Mangrove ecosystems along Australia’s Gulf of Carpentaria suddenly died back in late 2015, yet the event has attracted barely any national attention.
Imagine a 1,000-kilometre-stretch of dead trees along the eastern coast of Australia – let’s say the popular stretch from Byron Bay to Sydney. Mangroves and the estuaries they inhabit are just grey sticks standing forlorn against a skyline of emptied tidal creeks. What would be the reaction? One of outrage, with calls for action and answers? This is the exact plight of an equal length of shoreline, up to 200 metres wide in places, in the Gulf of Carpentaria, straddling the shorelines of Australia’s Northern Territory and Queensland. Yet the silence and inaction regarding this site are palpable.
The demise of mangrove shorelines in Australia is an emerging coastal catastrophe that is literally happening before our eyes. The resources lost and threatened last year amount to $379 million, based on Queensland Government estimates of fisheries (or marine plant) values alone for the area affected by this incident.1 It’s time we spared a thought for the struggling northern seafood industry and seriously considered the other implications, for now and in the future, of increasing mangrove dieback.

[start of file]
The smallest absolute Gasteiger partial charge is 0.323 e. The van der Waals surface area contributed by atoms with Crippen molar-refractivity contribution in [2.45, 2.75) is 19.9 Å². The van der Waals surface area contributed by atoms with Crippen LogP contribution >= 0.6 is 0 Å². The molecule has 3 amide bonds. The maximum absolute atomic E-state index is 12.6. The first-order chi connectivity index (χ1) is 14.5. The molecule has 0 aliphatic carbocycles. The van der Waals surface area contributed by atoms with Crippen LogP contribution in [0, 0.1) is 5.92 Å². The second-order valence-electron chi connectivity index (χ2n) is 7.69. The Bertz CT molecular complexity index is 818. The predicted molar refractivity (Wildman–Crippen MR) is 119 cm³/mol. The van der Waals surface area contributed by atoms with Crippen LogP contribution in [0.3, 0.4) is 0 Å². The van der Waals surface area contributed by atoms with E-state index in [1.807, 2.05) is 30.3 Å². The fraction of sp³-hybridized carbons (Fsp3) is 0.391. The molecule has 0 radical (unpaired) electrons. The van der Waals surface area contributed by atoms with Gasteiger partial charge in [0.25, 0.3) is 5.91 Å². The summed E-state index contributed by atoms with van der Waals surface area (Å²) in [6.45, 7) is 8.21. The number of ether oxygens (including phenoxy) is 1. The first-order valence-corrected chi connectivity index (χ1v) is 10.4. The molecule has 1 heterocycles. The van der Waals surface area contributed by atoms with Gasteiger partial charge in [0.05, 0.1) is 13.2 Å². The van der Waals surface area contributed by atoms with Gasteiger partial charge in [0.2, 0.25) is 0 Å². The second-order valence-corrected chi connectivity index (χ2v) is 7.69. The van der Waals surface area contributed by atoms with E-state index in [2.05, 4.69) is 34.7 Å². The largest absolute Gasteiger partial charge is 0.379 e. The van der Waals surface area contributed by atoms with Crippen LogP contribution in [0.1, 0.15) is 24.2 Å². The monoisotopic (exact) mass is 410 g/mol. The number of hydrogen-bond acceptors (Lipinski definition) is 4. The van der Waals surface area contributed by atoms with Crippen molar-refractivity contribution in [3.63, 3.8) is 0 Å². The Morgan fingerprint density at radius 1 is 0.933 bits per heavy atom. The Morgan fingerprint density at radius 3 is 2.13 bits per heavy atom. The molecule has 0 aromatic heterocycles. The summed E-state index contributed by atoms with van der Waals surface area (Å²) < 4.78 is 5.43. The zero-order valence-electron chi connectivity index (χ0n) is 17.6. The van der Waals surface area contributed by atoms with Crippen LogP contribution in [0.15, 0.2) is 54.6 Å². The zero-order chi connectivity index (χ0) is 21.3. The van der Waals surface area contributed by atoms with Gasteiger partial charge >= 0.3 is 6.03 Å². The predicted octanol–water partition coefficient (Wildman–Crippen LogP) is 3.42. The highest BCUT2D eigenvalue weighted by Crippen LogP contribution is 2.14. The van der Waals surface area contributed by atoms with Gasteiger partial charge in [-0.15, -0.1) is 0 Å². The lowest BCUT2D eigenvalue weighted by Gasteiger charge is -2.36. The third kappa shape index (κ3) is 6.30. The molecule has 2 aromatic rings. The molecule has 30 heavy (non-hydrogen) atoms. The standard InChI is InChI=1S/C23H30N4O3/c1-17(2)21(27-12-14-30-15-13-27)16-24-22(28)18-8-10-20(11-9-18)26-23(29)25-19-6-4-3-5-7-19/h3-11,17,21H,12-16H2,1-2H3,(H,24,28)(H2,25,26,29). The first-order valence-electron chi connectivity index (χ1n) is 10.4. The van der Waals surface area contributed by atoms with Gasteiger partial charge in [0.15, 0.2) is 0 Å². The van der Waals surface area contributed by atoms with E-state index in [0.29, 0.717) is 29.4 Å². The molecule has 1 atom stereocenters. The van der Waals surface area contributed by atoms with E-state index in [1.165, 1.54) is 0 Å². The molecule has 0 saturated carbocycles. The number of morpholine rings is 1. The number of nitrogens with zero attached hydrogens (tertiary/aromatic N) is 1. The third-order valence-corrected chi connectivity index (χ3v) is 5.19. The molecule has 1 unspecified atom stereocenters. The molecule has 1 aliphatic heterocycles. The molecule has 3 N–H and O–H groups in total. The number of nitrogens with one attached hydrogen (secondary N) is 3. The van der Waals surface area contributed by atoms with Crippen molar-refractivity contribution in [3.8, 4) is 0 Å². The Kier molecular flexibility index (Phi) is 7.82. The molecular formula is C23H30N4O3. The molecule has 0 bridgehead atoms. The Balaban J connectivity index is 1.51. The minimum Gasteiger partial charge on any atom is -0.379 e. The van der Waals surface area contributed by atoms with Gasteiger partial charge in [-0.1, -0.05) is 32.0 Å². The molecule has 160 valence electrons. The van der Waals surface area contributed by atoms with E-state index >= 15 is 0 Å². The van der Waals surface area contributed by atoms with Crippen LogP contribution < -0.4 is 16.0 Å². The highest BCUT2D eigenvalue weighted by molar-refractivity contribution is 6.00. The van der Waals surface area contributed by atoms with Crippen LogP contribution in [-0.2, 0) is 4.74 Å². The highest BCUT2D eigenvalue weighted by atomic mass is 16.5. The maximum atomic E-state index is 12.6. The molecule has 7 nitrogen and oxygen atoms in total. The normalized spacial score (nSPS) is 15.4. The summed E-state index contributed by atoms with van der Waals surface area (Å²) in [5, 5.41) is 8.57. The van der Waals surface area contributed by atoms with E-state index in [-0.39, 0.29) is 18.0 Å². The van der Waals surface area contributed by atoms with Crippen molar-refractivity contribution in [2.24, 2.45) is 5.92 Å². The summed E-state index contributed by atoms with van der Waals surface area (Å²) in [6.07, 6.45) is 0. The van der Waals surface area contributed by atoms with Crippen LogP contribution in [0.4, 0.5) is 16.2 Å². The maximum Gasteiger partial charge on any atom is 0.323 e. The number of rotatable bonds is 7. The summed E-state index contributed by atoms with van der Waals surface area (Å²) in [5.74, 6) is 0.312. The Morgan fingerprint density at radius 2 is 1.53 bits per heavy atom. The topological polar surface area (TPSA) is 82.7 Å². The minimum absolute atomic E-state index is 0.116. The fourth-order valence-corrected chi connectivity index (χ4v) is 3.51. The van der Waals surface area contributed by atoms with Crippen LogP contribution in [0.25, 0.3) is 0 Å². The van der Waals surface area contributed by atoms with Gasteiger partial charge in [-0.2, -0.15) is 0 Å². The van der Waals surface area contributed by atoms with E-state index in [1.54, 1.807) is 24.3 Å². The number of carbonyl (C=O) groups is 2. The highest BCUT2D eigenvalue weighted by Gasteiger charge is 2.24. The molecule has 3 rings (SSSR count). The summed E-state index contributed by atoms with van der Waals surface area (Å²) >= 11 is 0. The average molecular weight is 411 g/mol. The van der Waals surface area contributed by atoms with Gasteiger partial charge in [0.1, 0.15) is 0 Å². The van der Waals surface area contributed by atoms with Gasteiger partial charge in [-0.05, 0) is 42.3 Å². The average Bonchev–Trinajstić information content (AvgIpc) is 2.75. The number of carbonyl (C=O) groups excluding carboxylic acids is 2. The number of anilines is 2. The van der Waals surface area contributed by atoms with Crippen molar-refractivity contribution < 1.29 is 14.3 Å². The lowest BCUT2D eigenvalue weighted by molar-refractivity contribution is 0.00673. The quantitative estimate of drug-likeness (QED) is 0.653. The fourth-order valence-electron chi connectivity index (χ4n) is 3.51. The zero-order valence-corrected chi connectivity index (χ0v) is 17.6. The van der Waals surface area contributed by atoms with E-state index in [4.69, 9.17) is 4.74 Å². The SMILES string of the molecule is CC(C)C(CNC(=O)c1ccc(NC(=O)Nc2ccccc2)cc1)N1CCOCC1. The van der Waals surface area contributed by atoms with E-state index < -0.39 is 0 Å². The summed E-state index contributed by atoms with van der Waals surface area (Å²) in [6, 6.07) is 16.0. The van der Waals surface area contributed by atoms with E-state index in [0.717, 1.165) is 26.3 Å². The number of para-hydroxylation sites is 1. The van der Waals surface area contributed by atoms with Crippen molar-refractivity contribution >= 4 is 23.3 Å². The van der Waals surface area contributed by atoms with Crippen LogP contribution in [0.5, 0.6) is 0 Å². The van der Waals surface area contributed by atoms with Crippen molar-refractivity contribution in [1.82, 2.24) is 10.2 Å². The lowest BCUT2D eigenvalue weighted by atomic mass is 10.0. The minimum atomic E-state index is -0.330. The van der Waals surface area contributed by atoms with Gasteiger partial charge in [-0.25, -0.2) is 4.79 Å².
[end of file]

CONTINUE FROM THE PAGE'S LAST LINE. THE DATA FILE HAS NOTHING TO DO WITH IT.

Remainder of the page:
In the latter part of 2015, when mangroves died back en masse along this 1,000-kilometre stretch of the Gulf of Carpentaria coastline, more than 7,400 hectares of forested tidal wetlands died in a single month.2 This unusually severe mangrove dieback is the largest recorded incident of its kind, and national and international tidal wetland specialists agreed it was the worst instance of likely climate-related dieback ever reported.3 It evokes significant and profound questions, such as what were the causes, what are the consequences, and what is being done about it? And is it significant that the dieback incident more or less coincided with the coral bleaching taking place on Australia’s north-east coast that summer?